Facts & Faulty Reasoning

Posted in Logic, Thinking Critically on  | 2 minutes | No Comments →

It has been said that ignorance of the law is no excuse, and even that which we are unaware of or indifferent to is still applicable to us. We were all subject to gravity prior to its discovery. While going out to eat one night, I observed a situation that perfectly illustrates this principle. The following occurred at a restaurant where placing orders at the counter and seating yourself was the norm.

There is a sign at the door explaining all this. As we were placing our orders, a man came up to the clerk and, rather rudely, voiced his dissatisfaction that he had sat waiting for someone to come and take his order. The clerk politely explained the order of things and even mentioned that there was a sign in the door of the restaurant explaining them. Nonetheless, the man still refused to acknowledge his own error and further declared that because he didn’t see the sign, it didn’t exist. His exact words to the clerk regarding the sign were, “If I can’t see it then it’s not there.”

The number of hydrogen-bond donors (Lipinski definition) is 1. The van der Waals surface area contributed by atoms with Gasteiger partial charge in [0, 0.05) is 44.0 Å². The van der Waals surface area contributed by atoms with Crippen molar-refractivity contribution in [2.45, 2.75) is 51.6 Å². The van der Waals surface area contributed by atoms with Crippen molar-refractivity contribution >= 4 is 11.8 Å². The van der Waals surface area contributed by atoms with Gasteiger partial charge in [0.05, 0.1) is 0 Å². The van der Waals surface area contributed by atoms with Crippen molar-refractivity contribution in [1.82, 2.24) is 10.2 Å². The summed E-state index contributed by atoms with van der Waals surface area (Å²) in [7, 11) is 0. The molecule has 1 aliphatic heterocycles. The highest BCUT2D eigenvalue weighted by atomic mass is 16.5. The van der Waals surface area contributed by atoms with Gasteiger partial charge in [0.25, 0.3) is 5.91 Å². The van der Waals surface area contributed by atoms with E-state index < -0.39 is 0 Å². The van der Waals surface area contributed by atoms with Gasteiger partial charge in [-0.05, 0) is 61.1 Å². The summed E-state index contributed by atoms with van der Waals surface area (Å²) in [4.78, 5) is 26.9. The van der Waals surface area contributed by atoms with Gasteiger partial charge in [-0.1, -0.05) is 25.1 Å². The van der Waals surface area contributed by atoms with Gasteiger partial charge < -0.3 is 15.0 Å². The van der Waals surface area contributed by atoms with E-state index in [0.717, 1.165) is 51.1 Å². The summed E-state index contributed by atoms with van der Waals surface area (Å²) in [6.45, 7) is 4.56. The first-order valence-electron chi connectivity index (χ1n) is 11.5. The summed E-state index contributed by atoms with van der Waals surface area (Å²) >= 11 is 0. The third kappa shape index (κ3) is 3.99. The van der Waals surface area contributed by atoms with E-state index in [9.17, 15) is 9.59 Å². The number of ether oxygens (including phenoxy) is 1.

Although the existence of God is not something we can apprehend empirically such as a sign, later I arrived at the conclusion that many people’s belief or disbelief in God hinges on the same principle of perception. See, in the situation at the restaurant, there was an objective and absolute reality that was in fact perceivable, and that was the presence of an informative sign at the door. It was there, regardless of whether anyone saw the evidence or not. The entire time the man spent in frustration was all in vain and also completely avoidable, and the whole time he sat there thinking to himself, ‘There’s no order or consistency in this place,’ there was. The point is that man’s failure to acknowledge a fact does not negate the objective and absolute truth of the fact’s existence, or it's potentiality to illuminate.

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